As the mad dash through the streets continued and the formal Mexican resistance broke, the inhabitants of Huamantla got involved in trying to repulse Walker’s men. And now the Americans found themselves cut off, having sliced through the town but separated from their supports in Lane’s main column. Musketry started to pop from windows and rooftops around the Americans. In that fire Walker went down.
Different stories have different tales of Samuel Walker’s death—some say a Mexican stabbed him with a lance, but others concretely state he was shot. An American soldier wrote Walker “was shot from behind, from a house that displayed a white flag.” Captain Samuel Heintzelman, coming up with the main column, wrote that Walker had been “shot above the eye and in the right breast.”
Samuel Walker’s death left his troopers reeling for safety. Most of the Americans dismounted and “took shelter in a church until the infantry arrived.” Lane’s column reached Huamantla and pushed into the town, reaching the church and relieving the hard-pressed troopers. With Lane’s infantry on scene, Santa Anna’s Mexican forces retreated further out of town, effectively ending the battle. It was a quick affair, but resulted in 24 American losses and 400 Mexican casualties between killed, wounded, and captured.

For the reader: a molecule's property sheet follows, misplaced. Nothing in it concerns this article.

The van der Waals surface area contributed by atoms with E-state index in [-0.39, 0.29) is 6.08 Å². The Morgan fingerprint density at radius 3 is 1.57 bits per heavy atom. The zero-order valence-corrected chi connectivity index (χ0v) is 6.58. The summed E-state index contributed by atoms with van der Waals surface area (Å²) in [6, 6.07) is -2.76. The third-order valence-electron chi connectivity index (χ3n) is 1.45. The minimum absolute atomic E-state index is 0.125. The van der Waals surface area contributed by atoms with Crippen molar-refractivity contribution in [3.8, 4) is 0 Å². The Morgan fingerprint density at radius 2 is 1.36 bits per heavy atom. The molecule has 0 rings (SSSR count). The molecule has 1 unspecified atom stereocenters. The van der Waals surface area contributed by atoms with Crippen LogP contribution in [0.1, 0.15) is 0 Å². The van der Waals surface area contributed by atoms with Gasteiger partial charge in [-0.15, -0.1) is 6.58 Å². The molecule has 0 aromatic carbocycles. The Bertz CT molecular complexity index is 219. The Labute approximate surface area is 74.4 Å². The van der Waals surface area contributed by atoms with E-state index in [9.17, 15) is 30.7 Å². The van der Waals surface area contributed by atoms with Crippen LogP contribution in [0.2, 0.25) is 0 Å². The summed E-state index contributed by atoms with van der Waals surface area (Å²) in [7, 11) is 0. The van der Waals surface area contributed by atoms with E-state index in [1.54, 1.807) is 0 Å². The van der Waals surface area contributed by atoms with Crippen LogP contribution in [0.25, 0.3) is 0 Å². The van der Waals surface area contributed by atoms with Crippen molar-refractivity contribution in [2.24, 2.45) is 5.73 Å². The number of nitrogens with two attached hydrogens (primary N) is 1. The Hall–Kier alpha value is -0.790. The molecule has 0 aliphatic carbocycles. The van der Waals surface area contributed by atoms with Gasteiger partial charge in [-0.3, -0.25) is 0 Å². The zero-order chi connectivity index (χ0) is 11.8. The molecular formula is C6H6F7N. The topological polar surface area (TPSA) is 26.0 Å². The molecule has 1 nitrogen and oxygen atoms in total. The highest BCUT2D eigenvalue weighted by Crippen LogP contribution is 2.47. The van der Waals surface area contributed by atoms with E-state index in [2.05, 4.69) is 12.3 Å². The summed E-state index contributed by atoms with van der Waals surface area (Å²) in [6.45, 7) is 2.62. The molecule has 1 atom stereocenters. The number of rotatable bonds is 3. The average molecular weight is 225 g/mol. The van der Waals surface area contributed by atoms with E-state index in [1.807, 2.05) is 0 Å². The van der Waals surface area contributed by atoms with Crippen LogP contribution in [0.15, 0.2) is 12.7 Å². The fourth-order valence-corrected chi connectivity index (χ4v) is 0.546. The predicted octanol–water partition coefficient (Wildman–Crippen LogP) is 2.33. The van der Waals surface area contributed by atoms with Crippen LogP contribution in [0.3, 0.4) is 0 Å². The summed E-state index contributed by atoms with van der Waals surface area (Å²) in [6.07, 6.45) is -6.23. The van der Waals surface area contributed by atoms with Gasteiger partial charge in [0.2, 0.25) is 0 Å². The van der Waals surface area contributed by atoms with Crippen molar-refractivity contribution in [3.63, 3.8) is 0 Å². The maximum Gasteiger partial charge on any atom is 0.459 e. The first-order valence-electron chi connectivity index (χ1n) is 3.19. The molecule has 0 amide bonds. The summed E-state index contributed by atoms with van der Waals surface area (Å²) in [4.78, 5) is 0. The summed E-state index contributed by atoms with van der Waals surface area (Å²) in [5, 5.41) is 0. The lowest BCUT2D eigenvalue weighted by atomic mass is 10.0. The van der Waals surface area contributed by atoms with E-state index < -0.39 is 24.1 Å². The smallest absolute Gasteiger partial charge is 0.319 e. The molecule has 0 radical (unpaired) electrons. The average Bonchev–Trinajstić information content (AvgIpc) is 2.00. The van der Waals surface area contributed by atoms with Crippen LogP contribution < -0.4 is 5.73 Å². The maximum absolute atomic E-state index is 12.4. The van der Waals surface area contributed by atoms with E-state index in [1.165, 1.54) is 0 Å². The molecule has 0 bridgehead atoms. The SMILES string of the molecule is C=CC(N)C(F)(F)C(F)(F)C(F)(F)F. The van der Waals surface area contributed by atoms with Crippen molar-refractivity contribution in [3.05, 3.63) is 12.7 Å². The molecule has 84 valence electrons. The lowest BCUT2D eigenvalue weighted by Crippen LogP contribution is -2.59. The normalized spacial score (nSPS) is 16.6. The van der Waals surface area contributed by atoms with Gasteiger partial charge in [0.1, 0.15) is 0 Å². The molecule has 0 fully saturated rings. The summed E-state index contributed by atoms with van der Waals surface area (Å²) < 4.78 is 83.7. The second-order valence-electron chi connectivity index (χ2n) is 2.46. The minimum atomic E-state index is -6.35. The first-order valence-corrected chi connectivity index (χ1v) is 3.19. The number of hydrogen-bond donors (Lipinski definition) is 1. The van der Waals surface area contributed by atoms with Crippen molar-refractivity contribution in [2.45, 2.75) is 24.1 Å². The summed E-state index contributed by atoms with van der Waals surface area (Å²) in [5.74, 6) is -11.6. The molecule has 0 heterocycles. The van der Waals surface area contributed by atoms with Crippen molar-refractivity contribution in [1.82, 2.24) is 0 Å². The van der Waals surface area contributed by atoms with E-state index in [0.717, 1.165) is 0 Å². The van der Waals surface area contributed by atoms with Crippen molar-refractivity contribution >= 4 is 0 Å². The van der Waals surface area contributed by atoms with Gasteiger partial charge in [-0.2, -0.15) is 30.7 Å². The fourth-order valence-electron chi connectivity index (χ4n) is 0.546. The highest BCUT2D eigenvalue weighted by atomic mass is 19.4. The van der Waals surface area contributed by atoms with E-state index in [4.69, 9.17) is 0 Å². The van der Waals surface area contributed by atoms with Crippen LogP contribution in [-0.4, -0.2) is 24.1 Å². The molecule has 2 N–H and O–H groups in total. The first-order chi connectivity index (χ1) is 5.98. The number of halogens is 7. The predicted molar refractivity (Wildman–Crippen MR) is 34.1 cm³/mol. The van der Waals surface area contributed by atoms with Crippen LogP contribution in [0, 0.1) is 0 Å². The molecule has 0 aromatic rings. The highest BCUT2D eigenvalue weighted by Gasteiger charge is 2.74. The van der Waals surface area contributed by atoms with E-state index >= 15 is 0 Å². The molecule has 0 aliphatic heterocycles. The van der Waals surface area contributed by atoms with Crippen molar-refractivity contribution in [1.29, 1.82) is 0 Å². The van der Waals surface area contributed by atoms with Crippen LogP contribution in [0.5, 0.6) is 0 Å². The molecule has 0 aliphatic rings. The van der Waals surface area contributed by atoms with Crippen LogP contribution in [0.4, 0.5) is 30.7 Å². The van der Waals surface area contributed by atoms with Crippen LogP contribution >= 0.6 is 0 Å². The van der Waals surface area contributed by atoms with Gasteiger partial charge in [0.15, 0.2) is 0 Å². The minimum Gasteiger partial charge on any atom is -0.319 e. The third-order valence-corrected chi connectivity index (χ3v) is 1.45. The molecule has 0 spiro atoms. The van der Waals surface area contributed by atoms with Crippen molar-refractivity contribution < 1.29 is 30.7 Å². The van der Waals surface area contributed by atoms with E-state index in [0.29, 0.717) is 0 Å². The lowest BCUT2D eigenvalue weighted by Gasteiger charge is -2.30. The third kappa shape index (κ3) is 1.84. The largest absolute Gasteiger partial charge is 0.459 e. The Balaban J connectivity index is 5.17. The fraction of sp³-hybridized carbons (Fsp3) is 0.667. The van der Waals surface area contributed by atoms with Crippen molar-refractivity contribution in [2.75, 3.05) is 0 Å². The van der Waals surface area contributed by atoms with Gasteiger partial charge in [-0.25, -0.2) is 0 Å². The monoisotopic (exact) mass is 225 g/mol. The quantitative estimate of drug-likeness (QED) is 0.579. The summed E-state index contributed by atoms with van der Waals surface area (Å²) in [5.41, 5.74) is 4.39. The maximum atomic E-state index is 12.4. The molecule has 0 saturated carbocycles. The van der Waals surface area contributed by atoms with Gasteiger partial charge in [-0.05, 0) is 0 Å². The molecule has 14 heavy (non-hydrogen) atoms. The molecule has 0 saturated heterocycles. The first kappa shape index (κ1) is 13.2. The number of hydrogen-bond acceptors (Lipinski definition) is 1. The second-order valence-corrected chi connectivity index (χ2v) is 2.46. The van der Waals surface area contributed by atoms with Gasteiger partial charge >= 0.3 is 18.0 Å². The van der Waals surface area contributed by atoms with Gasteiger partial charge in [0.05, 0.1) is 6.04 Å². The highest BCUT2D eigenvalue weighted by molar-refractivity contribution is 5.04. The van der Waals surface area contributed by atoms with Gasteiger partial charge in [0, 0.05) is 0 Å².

Though the battle was over, Huamantla’s ordeal was just starting. Angered by their commander’s death, many of Walker’s men began to sack the city. American soldiers “broke into houses and shops, took whatever they wanted, raped the women, and killed the men,” historian Timothy Johnson writes. “It was a drunken orgy of violence and destruction,” Johnson continues. Captain Heintzelman tried to intercede, but wrote, “I could do nothing with them,” and Lieutenant A.P. Hill, who had missed the battle, added, “’Twas then I saw and felt how perfectly unmanageable were volunteers and how much harm they did.”
Joseph Lane did nothing to stop the crimes, and many of his infantry joined the destruction. By the following morning hundreds of his soldiers were too drunk to do much of anything beneficial and when Lane formed his brigade to keep marching to Puebla, A.P. Hill fumed that “My arm was perfectly sore from beating the men into obedience [with] both fist and sword.”